The above interface works with pathname based protocol such as CIFS without requiring additional changes. However, the NFS protocol utilizes file handles for accessing data and file handles need to be modified to specify the access to an earlier point in time. To utilize NFS, a flag is illustratively added to the file handle to identify whether the file handle is for current data or for data from a previous point in time. If the file handle is for a previous point in time, then the inode generation number in the file handle is overloaded to reference the file version number, which is illustratively the checkpoint number.
In a second embodiment of the present invention, each file operation received is logged in the NVLog and later maintained in a persistent file operations log to thereby provide intra-checkpoint granularity of continuous data protection. For example, assume that two write operations are received by the storage system and that each write operation is directed to the same area of a given file. The first received operation will complete and then the second one will overwrite the previously written data. If both operations are received and processed in the time between two checkpoints, only the result of the second operation will be stored within the consistency point log at the conclusion of the checkpoint. No persistent record of the first operation is retained. By utilizing the teachings of the second embodiment, each individual file operation may be logged to therefore provide greater granularity. Such granularity may be needed for computer forensic situations, debugging operations, regulatory compliance environments, etc.
In accordance with the second embodiment, each operation received by the storage system is logged within the NVLog 431. Such logging is performed by the storage system to enable a number of file system operations to be aggregated and written to disk during the course of a single consistency point. However, in accordance with the second embodiment, each of the received operations, and not the final end state of the file system at the time of the CP, are written to disk in the form of a file operations log 997. Thus, by examining entries within the file operations log 997, a determination may be made as to the ordering of operations received by the storage system and the state of the file system at any point in time, even between checkpoints.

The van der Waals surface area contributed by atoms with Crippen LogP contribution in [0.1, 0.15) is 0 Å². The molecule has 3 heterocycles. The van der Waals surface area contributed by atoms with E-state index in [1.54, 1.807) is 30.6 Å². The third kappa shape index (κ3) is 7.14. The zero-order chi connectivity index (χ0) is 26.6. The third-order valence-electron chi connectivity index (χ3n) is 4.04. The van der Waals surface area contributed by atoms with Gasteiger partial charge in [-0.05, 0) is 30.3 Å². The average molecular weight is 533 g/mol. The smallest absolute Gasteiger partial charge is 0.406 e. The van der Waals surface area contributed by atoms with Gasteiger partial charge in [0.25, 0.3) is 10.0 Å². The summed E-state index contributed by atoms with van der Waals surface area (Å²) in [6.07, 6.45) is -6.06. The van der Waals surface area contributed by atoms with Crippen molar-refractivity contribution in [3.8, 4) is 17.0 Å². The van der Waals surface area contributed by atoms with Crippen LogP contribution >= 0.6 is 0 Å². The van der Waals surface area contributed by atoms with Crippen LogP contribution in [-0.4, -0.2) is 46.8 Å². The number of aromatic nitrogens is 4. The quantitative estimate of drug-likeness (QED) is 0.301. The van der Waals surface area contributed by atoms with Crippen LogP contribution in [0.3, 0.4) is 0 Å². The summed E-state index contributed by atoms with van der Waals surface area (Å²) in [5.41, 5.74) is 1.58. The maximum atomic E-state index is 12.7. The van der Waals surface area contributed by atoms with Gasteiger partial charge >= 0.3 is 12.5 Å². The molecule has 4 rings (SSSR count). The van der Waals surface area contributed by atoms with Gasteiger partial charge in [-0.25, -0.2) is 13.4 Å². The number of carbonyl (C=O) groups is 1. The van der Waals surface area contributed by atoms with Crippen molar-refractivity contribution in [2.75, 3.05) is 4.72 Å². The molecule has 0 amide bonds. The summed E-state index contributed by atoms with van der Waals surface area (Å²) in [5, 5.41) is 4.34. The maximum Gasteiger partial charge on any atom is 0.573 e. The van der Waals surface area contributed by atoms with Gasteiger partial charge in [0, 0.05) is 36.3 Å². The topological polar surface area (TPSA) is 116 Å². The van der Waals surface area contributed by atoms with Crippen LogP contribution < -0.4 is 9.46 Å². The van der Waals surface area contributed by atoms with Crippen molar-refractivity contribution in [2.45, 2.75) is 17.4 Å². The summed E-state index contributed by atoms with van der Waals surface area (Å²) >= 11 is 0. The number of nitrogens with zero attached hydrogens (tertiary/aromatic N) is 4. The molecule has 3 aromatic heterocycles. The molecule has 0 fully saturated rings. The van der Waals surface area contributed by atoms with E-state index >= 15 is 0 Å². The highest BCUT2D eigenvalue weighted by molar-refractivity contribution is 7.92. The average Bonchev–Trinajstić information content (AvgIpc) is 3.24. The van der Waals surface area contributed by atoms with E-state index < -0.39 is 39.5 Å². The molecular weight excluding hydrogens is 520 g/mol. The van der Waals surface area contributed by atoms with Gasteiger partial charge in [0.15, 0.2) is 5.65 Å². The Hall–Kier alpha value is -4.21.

It should be noted that the present invention works both locally and remotely using, e.g., a synchronous stream of data changes sent to the remote system. By locally it is meant that continuous data protection can be provided without requiring additional hardware beyond the storage system for which CDP is being provided. Remote CDP would utilize, e.g., copying of checkpoints from a source to a remote system.
The foregoing description has been directed to specific embodiments of this invention. It will be apparent, however, that other variations and modifications may be made to the described embodiments, with the attainment of some or all of their advantages. For instance, it is expressly contemplated that the teachings of this invention can be implemented as software (including a computer-readable medium having program instructions executing on a computer), hardware, firmware, or a combination thereof. Additionally, while this description has been written in terms of a file system, the present invention may be utilized with non-file system storage, such as a luns and/or other block based storage. Accordingly this description is to be taken only by way of example and not to otherwise limit the scope of the invention. Therefore, it is the object of the appended claims to cover all such variations and modifications as come within the true spirit and scope of the invention.
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|U.S. Classification||707/682, 707/676, 707/677, 707/681, 707/664, 707/685, 707/663|
|Cooperative Classification||G06F11/1435, G06F17/30085|
|European Classification||G06F11/14A8F, G06F17/30F|